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Co-evolutionary legacies on plant decomposition

Abstract : Co-evolution has driven speciation and evolutionary novelty in functional traits across the Tree of Life. Classic co-evolutionary syndromes such as plant-pollinator, plant-herbivore, and host-parasite have focused strongly on the fitness consequences during the lifetime of the interacting partners. Less is known about the consequences of co-evolved traits for ecosystem-level processes, in particular their “afterlife” legacies for litter decomposition, nutrient cycling and the functional ecology of decomposers. We review the mechanisms by which traits that result from co-evolution between plants and their consumers, microbial symbionts or humans, and between microbial decomposers and invertebrates, drive plant litter decomposition pathways and rates. This supports the idea that much of today’s global variation in the decomposition of plant material is a legacy of co-evolution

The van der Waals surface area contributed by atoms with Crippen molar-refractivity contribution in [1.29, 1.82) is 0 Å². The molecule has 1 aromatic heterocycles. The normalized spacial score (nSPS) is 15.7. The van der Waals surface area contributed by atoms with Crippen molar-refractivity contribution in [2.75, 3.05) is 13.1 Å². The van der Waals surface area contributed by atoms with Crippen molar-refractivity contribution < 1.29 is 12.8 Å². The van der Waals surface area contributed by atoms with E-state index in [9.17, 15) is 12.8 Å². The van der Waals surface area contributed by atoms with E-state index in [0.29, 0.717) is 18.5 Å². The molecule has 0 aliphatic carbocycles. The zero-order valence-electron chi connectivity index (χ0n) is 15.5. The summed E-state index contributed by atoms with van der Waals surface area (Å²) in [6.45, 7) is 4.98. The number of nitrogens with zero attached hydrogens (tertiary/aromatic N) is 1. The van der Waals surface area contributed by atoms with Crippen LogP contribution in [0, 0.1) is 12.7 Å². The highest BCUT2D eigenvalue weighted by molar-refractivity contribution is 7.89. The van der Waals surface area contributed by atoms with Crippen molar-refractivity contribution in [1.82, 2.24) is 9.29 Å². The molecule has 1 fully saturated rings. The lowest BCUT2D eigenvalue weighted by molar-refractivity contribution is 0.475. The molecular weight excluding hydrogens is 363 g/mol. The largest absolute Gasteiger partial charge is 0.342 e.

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Contributor : Grégoire Freschet Connect in order to contact the contributor
Submitted on : Tuesday, August 9, 2022 - 4:54:46 PM
Last modification on : Friday, September 2, 2022 - 5:06:20 PM


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J. Hans C. Cornelissen, William Cornwell, Grégoire Freschet, James Weedon, Matty Berg, et al.. Co-evolutionary legacies on plant decomposition. Trends in Ecology & Evolution, Elsevier, inPress, ⟨10.1016/j.tree.2022.07.008⟩. ⟨hal-03748585⟩



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